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Our Data Protection and Cyber Law team discusses a number of legal risks arising from communications at the workplace which do not adhere to proper data and communication policies.

Electronic communications, including e-mails and text messages, have become the rule in business and enterprise environments. They are efficient, easy to resort to and inexpensive. They are usually sent hastily and are believed to remain private. Also, they are not usually filed or preserved electronically and may often be lost or deleted along the way. Nevertheless, their importance may be high. Informal communications may even sometimes be used to take high-stake decisions. We touch upon the key legal risks that emanate from such communications and offer some basic guidance on how to safely use electronic communication.

What are the risks of casual communications at the workplace

There are two main risks in casual emails exchanged at the workplace.

First, it is very easy to send an electronic message without much thought to wording or context. Such messages can nevertheless be relied upon in the future and create evidentiary risks in a lawsuit. Such messages can have the same effect as an official company document in a lawsuit. A simple text message, written in a moment of anger or hurry, can be relied on by the other side to undermine the integrity and credibility of a company.

Second, organisations that are involved in a lawsuit may be required by court order to produce all communications, including casual text messages related to the matter. Once under such an obligation, it would be illegal to destroy or not to produce any such communication.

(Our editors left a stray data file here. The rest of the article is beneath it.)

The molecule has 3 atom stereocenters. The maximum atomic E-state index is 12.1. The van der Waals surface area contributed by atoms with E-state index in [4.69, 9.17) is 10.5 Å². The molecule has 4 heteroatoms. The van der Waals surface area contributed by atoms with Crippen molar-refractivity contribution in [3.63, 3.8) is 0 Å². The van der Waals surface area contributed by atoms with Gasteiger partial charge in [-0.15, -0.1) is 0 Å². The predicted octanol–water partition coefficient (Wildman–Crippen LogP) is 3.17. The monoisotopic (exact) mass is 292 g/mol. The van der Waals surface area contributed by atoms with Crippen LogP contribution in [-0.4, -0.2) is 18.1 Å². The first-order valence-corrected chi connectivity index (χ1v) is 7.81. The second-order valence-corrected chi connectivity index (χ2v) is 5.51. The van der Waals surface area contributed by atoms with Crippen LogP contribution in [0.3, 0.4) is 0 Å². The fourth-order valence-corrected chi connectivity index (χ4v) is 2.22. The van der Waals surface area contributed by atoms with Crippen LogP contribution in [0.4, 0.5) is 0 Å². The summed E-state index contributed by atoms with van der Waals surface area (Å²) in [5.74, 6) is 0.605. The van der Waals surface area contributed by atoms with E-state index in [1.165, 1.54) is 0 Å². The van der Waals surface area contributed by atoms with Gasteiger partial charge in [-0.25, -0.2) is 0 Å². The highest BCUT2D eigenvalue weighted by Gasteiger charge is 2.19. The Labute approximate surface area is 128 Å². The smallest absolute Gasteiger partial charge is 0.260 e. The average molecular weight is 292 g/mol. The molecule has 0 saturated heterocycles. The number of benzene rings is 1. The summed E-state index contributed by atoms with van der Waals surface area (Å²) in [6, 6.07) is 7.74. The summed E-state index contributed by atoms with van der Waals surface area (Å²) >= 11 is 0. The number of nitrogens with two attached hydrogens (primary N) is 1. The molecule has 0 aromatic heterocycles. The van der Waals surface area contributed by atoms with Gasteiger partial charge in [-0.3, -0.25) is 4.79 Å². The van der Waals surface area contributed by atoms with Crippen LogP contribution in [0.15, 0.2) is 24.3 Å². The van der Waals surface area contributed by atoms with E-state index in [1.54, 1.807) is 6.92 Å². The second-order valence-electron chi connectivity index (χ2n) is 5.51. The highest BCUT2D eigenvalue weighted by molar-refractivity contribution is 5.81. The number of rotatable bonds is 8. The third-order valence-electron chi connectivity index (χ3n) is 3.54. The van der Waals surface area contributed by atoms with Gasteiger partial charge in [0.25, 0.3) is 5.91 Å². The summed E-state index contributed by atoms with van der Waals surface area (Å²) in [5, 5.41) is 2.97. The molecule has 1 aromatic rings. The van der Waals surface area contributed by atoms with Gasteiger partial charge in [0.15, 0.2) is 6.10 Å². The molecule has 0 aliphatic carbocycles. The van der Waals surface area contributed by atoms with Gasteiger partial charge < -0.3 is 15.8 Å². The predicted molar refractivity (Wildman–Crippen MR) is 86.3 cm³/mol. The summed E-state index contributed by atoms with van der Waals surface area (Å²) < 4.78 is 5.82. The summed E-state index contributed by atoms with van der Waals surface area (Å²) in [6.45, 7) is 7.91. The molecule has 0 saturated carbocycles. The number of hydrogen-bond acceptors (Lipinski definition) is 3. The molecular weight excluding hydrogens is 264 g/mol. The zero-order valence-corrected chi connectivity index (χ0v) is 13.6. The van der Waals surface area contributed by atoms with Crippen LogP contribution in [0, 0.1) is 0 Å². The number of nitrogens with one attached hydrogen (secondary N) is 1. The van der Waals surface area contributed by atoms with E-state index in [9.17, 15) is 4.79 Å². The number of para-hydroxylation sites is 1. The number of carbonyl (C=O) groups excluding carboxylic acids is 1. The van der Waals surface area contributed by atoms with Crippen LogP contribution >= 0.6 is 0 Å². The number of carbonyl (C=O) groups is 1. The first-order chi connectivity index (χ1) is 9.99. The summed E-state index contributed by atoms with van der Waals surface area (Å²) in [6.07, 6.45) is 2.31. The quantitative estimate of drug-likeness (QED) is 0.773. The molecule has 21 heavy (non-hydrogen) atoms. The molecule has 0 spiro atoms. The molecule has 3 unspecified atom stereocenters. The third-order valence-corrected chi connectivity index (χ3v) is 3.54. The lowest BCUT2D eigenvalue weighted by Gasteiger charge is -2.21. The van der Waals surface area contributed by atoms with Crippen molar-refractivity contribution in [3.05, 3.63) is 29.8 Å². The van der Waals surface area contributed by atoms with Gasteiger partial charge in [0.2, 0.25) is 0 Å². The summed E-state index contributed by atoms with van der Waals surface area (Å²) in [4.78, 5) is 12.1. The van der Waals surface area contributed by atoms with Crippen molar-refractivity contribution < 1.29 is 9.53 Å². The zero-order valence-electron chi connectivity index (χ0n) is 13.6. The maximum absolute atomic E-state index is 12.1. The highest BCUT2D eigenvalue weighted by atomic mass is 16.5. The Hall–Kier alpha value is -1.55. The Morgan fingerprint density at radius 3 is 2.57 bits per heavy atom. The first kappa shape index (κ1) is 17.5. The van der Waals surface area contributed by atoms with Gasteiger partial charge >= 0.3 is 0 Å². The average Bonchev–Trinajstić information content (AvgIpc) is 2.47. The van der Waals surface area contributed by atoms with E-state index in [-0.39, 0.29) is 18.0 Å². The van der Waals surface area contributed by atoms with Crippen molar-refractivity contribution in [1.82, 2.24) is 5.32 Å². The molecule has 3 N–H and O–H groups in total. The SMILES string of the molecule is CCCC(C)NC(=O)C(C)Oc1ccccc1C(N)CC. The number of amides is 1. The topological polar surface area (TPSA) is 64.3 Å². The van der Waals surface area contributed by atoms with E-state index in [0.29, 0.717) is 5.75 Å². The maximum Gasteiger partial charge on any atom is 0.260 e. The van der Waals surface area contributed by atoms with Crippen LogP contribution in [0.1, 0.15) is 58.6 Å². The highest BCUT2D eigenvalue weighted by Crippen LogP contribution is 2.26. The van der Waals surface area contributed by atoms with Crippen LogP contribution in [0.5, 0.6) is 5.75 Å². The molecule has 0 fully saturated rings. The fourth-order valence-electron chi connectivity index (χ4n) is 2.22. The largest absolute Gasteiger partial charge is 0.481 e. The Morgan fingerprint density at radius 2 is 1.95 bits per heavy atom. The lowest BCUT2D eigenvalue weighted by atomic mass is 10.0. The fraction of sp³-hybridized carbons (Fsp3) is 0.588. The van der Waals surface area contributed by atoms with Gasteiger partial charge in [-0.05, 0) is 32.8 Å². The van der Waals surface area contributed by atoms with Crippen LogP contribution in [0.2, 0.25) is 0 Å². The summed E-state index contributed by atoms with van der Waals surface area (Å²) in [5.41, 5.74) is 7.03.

In order to avoid unnecessary questioning in a courtroom or the embarrassment to explain a casual or misinterpreted communication, a business should implement proper policies, so that all communications are conducted professionally.

What to do

Enterprises should develop and enforce electronic communication retention policies, including text messaging and social media. The policy must define a clear retention and destruction policy. Deletion must be done on a regular and timely basis to avoid the need of having to do so during a lawsuit.

Employees should always assume your email or message can be or will be made public. As a consequence, employees are required to be careful and thoughtful of what they are writing in a communication, no matter how seemingly informal or inconsequential the communication seems.

Employees should also be explained that they should say only what they mean and mean exactly what they say. Electronic communication should be treated as formal communication. Any misuse of a word can lead to misinterpretation of a conversation.

In addition, employees should be encouraged to use phone calls and in-person meetings instead of written electronic communication to discuss sensitive matters. Where there is a potential dispute on the horizon, written messages should be limited to the extent possible.

In addition, extreme care should be shown as to the recipients of emails, in order to avoid the mistake of accidentally sending a confidential reply to a group of unintended recipients where the email was only meant to reply to a person.

What not to do

Employees should be discouraged to use sarcasm, speculation or make jokes in work-related emails. When these are read in a future time, tone and context are often lost in written messages and what was really meant cannot be understood.

Employees should also avoid speculating about the cause of a potential problem or admit liability. The author is assumed to know the accurate fact and speculations otherwise guesses can look like facts in the future. If the author is assuming a fact, the communication must clearly state that is a speculation.

In addition, employees should not assume that an electronic communication, such as a text or an email, can be rendered unrecoverable, simply because it can be deleted. Even though deleted communication do not appear in inboxes, they can be recovered from where they are stored such as hard drives, cloud storage or servers.

For more information visit our Data Protection & Cyber Law team or email Ms Munevver Kasif at This email address is being protected from spambots. You need JavaScript enabled to view it..


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